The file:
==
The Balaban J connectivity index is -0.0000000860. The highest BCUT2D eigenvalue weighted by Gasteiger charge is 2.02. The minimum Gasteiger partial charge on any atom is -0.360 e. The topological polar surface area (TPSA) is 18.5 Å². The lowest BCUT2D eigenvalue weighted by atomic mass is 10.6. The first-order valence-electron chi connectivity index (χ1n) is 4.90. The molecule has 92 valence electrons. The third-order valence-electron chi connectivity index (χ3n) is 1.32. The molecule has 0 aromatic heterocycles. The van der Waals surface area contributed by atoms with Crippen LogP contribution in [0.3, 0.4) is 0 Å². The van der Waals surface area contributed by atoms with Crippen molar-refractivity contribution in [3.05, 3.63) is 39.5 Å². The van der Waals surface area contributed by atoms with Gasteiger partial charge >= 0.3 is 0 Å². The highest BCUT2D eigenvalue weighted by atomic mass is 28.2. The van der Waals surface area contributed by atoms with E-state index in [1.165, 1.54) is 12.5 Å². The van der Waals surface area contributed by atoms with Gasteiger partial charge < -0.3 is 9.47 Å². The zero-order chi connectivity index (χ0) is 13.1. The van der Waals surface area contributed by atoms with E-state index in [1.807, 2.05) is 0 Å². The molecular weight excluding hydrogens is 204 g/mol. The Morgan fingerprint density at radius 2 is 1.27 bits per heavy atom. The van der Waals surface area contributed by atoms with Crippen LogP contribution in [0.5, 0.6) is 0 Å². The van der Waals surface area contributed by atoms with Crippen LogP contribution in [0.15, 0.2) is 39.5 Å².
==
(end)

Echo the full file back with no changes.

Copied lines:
The Balaban J connectivity index is -0.0000000860. The highest BCUT2D eigenvalue weighted by Gasteiger charge is 2.02. The minimum Gasteiger partial charge on any atom is -0.360 e. The topological polar surface area (TPSA) is 18.5 Å². The lowest BCUT2D eigenvalue weighted by atomic mass is 10.6. The first-order valence-electron chi connectivity index (χ1n) is 4.90. The molecule has 92 valence electrons. The third-order valence-electron chi connectivity index (χ3n) is 1.32. The molecule has 0 aromatic heterocycles. The van der Waals surface area contributed by atoms with Crippen LogP contribution in [0.3, 0.4) is 0 Å². The van der Waals surface area contributed by atoms with Crippen molar-refractivity contribution in [3.05, 3.63) is 39.5 Å². The van der Waals surface area contributed by atoms with Gasteiger partial charge >= 0.3 is 0 Å². The highest BCUT2D eigenvalue weighted by atomic mass is 28.2. The van der Waals surface area contributed by atoms with E-state index in [1.165, 1.54) is 12.5 Å². The van der Waals surface area contributed by atoms with Gasteiger partial charge < -0.3 is 9.47 Å². The zero-order chi connectivity index (χ0) is 13.1. The van der Waals surface area contributed by atoms with E-state index in [1.807, 2.05) is 0 Å². The molecular weight excluding hydrogens is 204 g/mol. The Morgan fingerprint density at radius 2 is 1.27 bits per heavy atom. The van der Waals surface area contributed by atoms with Crippen LogP contribution in [0.5, 0.6) is 0 Å². The van der Waals surface area contributed by atoms with Crippen LogP contribution in [0.15, 0.2) is 39.5 Å².